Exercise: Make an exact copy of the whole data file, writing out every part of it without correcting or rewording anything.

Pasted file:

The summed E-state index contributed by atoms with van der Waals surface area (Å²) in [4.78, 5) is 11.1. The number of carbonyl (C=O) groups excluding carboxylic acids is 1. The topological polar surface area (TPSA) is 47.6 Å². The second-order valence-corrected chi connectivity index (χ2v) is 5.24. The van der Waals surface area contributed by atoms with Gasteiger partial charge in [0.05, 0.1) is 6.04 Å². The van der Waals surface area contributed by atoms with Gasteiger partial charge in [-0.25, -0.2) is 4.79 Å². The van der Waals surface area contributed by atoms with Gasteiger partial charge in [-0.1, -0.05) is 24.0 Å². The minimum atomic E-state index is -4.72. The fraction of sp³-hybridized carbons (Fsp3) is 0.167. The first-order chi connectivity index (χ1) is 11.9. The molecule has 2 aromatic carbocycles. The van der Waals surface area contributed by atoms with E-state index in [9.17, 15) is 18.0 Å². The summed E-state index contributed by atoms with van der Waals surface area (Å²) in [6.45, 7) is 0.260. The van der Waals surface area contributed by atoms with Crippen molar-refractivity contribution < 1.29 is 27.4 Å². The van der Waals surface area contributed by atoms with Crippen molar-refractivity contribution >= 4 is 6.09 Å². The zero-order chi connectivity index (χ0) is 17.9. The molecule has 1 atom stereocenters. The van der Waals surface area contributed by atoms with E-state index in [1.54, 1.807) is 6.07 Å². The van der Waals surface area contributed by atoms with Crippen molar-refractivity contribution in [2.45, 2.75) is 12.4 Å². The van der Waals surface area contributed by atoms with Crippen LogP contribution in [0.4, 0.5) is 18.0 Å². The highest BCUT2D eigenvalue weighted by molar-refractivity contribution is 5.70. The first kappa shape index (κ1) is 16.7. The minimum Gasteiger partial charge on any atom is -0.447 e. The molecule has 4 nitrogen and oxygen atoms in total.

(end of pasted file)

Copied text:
The summed E-state index contributed by atoms with van der Waals surface area (Å²) in [4.78, 5) is 11.1. The number of carbonyl (C=O) groups excluding carboxylic acids is 1. The topological polar surface area (TPSA) is 47.6 Å². The second-order valence-corrected chi connectivity index (χ2v) is 5.24. The van der Waals surface area contributed by atoms with Gasteiger partial charge in [0.05, 0.1) is 6.04 Å². The van der Waals surface area contributed by atoms with Gasteiger partial charge in [-0.25, -0.2) is 4.79 Å². The van der Waals surface area contributed by atoms with Gasteiger partial charge in [-0.1, -0.05) is 24.0 Å². The minimum atomic E-state index is -4.72. The fraction of sp³-hybridized carbons (Fsp3) is 0.167. The first-order chi connectivity index (χ1) is 11.9. The molecule has 2 aromatic carbocycles. The van der Waals surface area contributed by atoms with E-state index in [9.17, 15) is 18.0 Å². The summed E-state index contributed by atoms with van der Waals surface area (Å²) in [6.45, 7) is 0.260. The van der Waals surface area contributed by atoms with Crippen molar-refractivity contribution < 1.29 is 27.4 Å². The van der Waals surface area contributed by atoms with Crippen molar-refractivity contribution >= 4 is 6.09 Å². The zero-order chi connectivity index (χ0) is 17.9. The molecule has 1 atom stereocenters. The van der Waals surface area contributed by atoms with E-state index in [1.54, 1.807) is 6.07 Å². The van der Waals surface area contributed by atoms with Crippen molar-refractivity contribution in [2.45, 2.75) is 12.4 Å². The van der Waals surface area contributed by atoms with Crippen LogP contribution in [0.4, 0.5) is 18.0 Å². The highest BCUT2D eigenvalue weighted by molar-refractivity contribution is 5.70. The first kappa shape index (κ1) is 16.7. The minimum Gasteiger partial charge on any atom is -0.447 e. The molecule has 4 nitrogen and oxygen atoms in total.